New this week:
The Maze Runner—In the vein of The Hunger Games and Divergent, The Maze Runner is young-adult sci-fi with a body count. Based on James Dashner’s 2009 novel, it’s set in “The Glade,” a grassy, open area inhabited by adolescent boys. Their earlier lives, and how they came to The Glade are unknown to them—they’re all amnesiacs, remembering only their names.
Every now and then a freight elevator vomits up a new resident from far underground. The boys have done better at organizing themselves into a functional community than the lads in Lord of the Flies—they’ve set up an agricultural village with carefully assigned roles. The fastest, fittest and bravest of the boys serve as Maze Runners.
The Glade, you see, is enclosed by monolithic stone walls which open, during the day, to allow access to an enormous Maze. The Runners explore this by day, in hopes of mapping it and finding a way out, but are careful to get back to The Glade before the huge doors close. If they don’t, they’ll be trapped in the Maze with the Grievers, howling presences which stay out of sight during the day, but have the run of the place by night. No one, we are told, has survived a night in the Maze with the Grievers.
All this and shovel-loads more exposition is flung at the newest arrival, Thomas (Dylan O’Brien). He’s an intrepid, somewhat rebellious fellow, and he of course becomes the hot new Maze Runner, and comes face to face with the Grievers, and lives to tell the tale, and generally shakes things up in The Glade—with the result that its population is thinned. It does, however, gain a female resident, Teresa (Kaya Scodelario), who turns up in the elevator with a note declaring that she’s the last one ever.
The premise of The Maze Runner is undeniably intriguing; it stirs the imagination. And director Wes Ball stages many exciting scenes and gets vivid work out of his young cast, especially Blake Cooper, Ki Hong Lee, Aml Ameen, Thomas Brodie-Sangster and Will Poulter. What marred the film, for me, was overexplanation—in the homestretch, we get a deluge of unconvincing backstory on how this situation came to be, and the mystery and inscrutability of the boys’ plight, and its allegorical associations with life in general, are sapped of their power. The hook of the movie was negotiating the Maze itself, not learning what the Maze was for.
A Walk Among the Tombstones—When Liam Neeson tells somebody, in that soft, deep, almost apologetic tone of his, that they’re in trouble if they harm some innocent victim, it’s hard not to take his threats seriously. Thus he’s making quite a career out of playing haunted father-figure rescuers and avengers, in melodramas like Taken and Taken 2, The Grey, Non-Stop and now A Walk Among the Tombstones.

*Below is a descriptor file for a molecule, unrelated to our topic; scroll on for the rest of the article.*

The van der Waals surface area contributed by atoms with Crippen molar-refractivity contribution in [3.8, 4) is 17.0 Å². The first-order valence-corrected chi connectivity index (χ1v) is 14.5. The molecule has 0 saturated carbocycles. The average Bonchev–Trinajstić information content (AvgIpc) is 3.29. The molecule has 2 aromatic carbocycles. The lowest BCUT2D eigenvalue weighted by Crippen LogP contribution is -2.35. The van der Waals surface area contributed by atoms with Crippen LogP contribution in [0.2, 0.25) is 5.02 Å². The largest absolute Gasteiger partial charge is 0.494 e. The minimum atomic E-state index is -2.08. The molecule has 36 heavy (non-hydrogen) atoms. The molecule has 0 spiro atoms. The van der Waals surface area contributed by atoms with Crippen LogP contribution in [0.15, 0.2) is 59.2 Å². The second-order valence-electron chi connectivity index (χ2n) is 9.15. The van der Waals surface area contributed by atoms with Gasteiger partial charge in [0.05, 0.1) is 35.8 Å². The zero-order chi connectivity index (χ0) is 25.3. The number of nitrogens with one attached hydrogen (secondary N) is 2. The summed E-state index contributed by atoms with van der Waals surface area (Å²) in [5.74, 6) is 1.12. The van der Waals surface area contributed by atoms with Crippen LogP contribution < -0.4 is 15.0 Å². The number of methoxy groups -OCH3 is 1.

Well, it’s certainly not a Tiptoe Through the Tulips. Based on one of the Lawrence Block novels about Matthew Scudder, an ex-NYPD recovering alcoholic and unlicensed private detective, the movie is a parade of horrors, starting us off with a gruesome shoot-out before the opening credits and getting much more unsavory from there. It’s set in 1999, against the backdrop of Y2K anxiety—how quaint does that seem now?—and involves a revolting kidnapping operation run by two of the most loathsome villains (David Harbour and Adam David Thompson) to turn up in a thriller in years.
Scudder (Neeson) is hired to find these two by a swanky drug trafficker (Dan Stevens) whose wife ended up dead even though he paid the ransom. All manner of twists are unraveled, Scudder’s horrifying guilty past is revealed, and our hero also befriends a homeless teenager (Bryan “Astro” Bradley) who wants to be a detective, before the big showdown in the graveyard between good and evil—or, rather, between evil and comparatively good—arrives.
Nasty though it is, I found this Jacobean Big Apple bloodbath intense and satisfying. The script, adapted by director Scott Frank, has some creaky passages, and the strand with the teenage kid bumps up against sentimentality, though it’s well played and it allows Neeson some lighter moments. But Frank’s direction, with his measured pacing and his melancholic atmosphere reminiscent of a certain style of ‘70s urban crime thriller, is really expert.
As the movie progressed, however, I became increasingly aware that these villains were so odious that no comeuppance would be sufficient to calm my vengeful bloodlust toward them. And indeed, it wasn’t sufficient. But that’s my spiteful heart’s problem, not the movie’s.